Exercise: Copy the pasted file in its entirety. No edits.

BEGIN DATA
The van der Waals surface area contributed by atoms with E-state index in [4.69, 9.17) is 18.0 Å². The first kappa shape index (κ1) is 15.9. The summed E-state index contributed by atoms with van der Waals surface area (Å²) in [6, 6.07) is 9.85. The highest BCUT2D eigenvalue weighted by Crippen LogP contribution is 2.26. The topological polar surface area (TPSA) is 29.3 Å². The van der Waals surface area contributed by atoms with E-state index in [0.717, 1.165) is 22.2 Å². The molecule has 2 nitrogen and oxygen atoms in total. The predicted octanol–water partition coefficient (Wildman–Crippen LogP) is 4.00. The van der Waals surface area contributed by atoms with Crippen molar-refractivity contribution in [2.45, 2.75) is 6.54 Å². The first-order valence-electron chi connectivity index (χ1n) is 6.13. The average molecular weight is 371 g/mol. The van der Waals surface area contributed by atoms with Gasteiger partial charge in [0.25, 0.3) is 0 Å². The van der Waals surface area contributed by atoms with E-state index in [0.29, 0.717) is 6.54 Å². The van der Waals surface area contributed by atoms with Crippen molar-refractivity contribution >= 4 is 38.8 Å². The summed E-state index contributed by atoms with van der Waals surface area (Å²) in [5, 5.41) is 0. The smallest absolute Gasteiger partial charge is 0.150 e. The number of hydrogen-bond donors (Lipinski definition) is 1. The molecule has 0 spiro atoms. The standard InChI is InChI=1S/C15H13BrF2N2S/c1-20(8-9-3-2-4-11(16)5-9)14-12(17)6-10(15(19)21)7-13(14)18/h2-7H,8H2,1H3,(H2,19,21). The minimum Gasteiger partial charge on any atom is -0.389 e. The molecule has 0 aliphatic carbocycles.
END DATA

The van der Waals surface area contributed by atoms with E-state index in [4.69, 9.17) is 18.0 Å². The first kappa shape index (κ1) is 15.9. The summed E-state index contributed by atoms with van der Waals surface area (Å²) in [6, 6.07) is 9.85. The highest BCUT2D eigenvalue weighted by Crippen LogP contribution is 2.26. The topological polar surface area (TPSA) is 29.3 Å². The van der Waals surface area contributed by atoms with E-state index in [0.717, 1.165) is 22.2 Å². The molecule has 2 nitrogen and oxygen atoms in total. The predicted octanol–water partition coefficient (Wildman–Crippen LogP) is 4.00. The van der Waals surface area contributed by atoms with Crippen molar-refractivity contribution in [2.45, 2.75) is 6.54 Å². The first-order valence-electron chi connectivity index (χ1n) is 6.13. The average molecular weight is 371 g/mol. The van der Waals surface area contributed by atoms with Gasteiger partial charge in [0.25, 0.3) is 0 Å². The van der Waals surface area contributed by atoms with E-state index in [0.29, 0.717) is 6.54 Å². The van der Waals surface area contributed by atoms with Crippen molar-refractivity contribution >= 4 is 38.8 Å². The summed E-state index contributed by atoms with van der Waals surface area (Å²) in [5, 5.41) is 0. The smallest absolute Gasteiger partial charge is 0.150 e. The number of hydrogen-bond donors (Lipinski definition) is 1. The molecule has 0 spiro atoms. The standard InChI is InChI=1S/C15H13BrF2N2S/c1-20(8-9-3-2-4-11(16)5-9)14-12(17)6-10(15(19)21)7-13(14)18/h2-7H,8H2,1H3,(H2,19,21). The minimum Gasteiger partial charge on any atom is -0.389 e. The molecule has 0 aliphatic carbocycles.